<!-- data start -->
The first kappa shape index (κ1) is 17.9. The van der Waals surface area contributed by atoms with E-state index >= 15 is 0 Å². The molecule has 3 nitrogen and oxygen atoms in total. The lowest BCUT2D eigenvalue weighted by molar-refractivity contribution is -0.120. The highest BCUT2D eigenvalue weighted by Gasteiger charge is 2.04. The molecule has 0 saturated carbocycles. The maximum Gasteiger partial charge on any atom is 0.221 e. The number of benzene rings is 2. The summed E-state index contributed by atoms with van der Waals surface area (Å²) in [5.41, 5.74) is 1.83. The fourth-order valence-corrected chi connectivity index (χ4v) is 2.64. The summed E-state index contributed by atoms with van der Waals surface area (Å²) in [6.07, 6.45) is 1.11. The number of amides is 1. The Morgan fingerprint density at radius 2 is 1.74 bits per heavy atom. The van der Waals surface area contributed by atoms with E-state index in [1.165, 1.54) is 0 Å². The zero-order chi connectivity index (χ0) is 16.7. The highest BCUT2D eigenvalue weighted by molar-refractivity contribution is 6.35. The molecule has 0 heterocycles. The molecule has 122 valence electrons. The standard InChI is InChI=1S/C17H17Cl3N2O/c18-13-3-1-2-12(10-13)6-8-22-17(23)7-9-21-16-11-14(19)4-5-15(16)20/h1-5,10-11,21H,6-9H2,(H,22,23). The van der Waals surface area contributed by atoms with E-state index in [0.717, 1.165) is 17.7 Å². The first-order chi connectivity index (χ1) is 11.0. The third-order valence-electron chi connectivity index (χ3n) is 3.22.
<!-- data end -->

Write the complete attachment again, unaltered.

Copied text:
The first kappa shape index (κ1) is 17.9. The van der Waals surface area contributed by atoms with E-state index >= 15 is 0 Å². The molecule has 3 nitrogen and oxygen atoms in total. The lowest BCUT2D eigenvalue weighted by molar-refractivity contribution is -0.120. The highest BCUT2D eigenvalue weighted by Gasteiger charge is 2.04. The molecule has 0 saturated carbocycles. The maximum Gasteiger partial charge on any atom is 0.221 e. The number of benzene rings is 2. The summed E-state index contributed by atoms with van der Waals surface area (Å²) in [5.41, 5.74) is 1.83. The fourth-order valence-corrected chi connectivity index (χ4v) is 2.64. The summed E-state index contributed by atoms with van der Waals surface area (Å²) in [6.07, 6.45) is 1.11. The number of amides is 1. The Morgan fingerprint density at radius 2 is 1.74 bits per heavy atom. The van der Waals surface area contributed by atoms with E-state index in [1.165, 1.54) is 0 Å². The zero-order chi connectivity index (χ0) is 16.7. The highest BCUT2D eigenvalue weighted by molar-refractivity contribution is 6.35. The molecule has 0 heterocycles. The molecule has 122 valence electrons. The standard InChI is InChI=1S/C17H17Cl3N2O/c18-13-3-1-2-12(10-13)6-8-22-17(23)7-9-21-16-11-14(19)4-5-15(16)20/h1-5,10-11,21H,6-9H2,(H,22,23). The van der Waals surface area contributed by atoms with E-state index in [0.717, 1.165) is 17.7 Å². The first-order chi connectivity index (χ1) is 11.0. The third-order valence-electron chi connectivity index (χ3n) is 3.22.